For real progress towards communicative competence you should familiarize yourselves with main dialogues before their introduction in class, and revise the dialogues and work on text book exercises and rote memorization of forms and vocabulary after each class. It is expected that you will be prepared for each class by having revised relevant work and completed appropriate homework tasks.
At the end of each chapter you are able to demonstrate your competence in the language covered by performing an assessed speaking, listening or written task.
(available from RMIT Bookshop)
Befu, H., Eades, J. S. and Gill, T. (ed.) Globalization and social change in contemporary Japan Rosanna, Vic. : Trans Pacific Press, 2000
Hendry, J., Understanding Japanese society New York : Routledge, 2003.
Martinez., D. P. (ed.) Modern Japanese culture and society London : Routledge, 2007.
Mouer, R. and Kawanishi H.. A sociology of work in Japan New York : Cambridge University Press, 2005.
Nathan., J., Japan unbound : a volatile nation’s quest for pride and purpose Boston ; New York : Houghton Mifflin, 2004.
Sugimoto, Y. An introduction to Japanese society Cambridge, U.K. ; New York : Cambridge University Press, 2003.
Sugimoto, Y. and Mouer, R. Images of Japanese society : a study in the social construction of reality London ; New York : Kegan Paul, 2002.
RMIT Learning Hub/Blackboard:
Dictation quizzes for Japanese speech:
Japan-related activities in Melbourne :
Japan’s Official Site:
Bookshop specialising in Japanese language texts:
Updates on scholarships/events:
Overview of Assessment
Your language skills will be assessed using speaking tasks, listening tasks, reading tasks, script tests and short written assignments. The final result is obtained by combining the results of all progressive assessment tasks (this includes class based tasks as well as tasks completed outside of class) with the mid-year and end-of-year examination. Both progressive assessment and exams cover the learning outcomes as described above.
The final end-of-year result is obtained by combining the results of all progressive assessment tasks with the end-of-semester examination marks for Semester 1(50%) and 2 (50%). Results for Semester 1 will be made available through the Blackboard in the Learning Hub. Progressive assessment results for Semester 2 will be made available through Blackboard. An official result will be available at the end of the program ( November 2009).
It should be noted that the assessments weight reflects the learning outcomes of the program.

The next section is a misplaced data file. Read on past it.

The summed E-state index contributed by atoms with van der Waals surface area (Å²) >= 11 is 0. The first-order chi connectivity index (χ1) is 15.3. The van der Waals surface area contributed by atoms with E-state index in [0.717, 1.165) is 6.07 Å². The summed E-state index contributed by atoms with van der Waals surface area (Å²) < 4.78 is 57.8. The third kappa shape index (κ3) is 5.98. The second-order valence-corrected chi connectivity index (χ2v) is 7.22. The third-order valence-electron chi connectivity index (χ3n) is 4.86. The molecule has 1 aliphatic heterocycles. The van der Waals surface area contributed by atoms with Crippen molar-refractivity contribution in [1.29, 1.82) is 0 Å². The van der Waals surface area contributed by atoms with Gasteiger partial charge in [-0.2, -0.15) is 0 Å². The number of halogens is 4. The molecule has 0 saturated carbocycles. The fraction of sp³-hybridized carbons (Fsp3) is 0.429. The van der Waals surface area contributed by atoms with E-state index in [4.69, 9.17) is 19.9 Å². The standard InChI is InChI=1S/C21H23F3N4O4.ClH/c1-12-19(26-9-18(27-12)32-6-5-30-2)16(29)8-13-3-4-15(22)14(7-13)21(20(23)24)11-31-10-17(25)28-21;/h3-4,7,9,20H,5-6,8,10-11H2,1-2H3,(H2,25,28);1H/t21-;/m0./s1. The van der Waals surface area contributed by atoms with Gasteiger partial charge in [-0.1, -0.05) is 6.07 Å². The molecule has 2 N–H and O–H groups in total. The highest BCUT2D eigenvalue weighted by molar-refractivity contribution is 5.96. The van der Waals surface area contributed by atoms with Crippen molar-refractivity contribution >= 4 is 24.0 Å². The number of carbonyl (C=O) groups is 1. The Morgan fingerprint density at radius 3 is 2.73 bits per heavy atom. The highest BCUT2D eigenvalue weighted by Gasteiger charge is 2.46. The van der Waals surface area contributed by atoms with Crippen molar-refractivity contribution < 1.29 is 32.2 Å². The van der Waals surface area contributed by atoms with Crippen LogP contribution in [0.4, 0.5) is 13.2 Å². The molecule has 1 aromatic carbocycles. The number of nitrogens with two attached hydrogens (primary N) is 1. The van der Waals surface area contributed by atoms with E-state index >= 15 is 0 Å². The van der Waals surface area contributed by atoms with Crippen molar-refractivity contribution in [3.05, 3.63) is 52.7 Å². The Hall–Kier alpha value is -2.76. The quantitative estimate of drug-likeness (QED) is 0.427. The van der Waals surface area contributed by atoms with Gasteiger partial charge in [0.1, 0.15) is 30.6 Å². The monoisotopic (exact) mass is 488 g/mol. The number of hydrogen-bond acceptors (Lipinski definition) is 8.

PROGRESSIVE ASSESSMENT 50%
Regular tasks conducted throughout the semester, including:
*oral tasks (1) 10%
*kanji tests 20%
*written task (1) 10%
*listening test (1) 10%
Test times and details announced in class. You cannot perform at other times without legitimate reason, such as submission of a medical certificate, an assessment task conducted during classes from which you were absent. In such circumstances, re-sit of the task is to be completed at the next scheduled assessment date You cannot re-sit listening tasks. You are required to keep copies of all works submitted.
END-OF-SEMESTER EXAMINATIONS 50%
Written examination 30%
Details announced in class
Oral/aural examination 20%
*guided conversations or role plays or interview
*2 listening comprehension exercises
Examinations are held in normal class times in week 15. Oral/aural examinations will be of 1.5 hours duration. Written examinations 2 hours duration. You may apply to sit deferred exam by emailing your lecturer and program co-ordinator, anytime before, or within 48 hours after scheduled exam date. A legitimate reason, such as submission of a medical certificate or documented work-related circumstance is required to sit a deferred exam. Deferred exams will take place at a set date for all programs. This date to be confirmed by Week 10.
Oral tasks are graded according to the following six criteria, each
and grading given equal weight.
1 grammatical accuracy
2 adequacy of vocabulary for purpose
5 relevance and adequacy of content
6 interactive skills
Written tasks are graded according to the following six criteria, each given equal weight.
1 relevance and adequacy of content
4 adequacy of vocabulary for purpose
5 grammatical accuracy
0 - 49% NN
50 -59% PA
Course Overview: Access Course Overview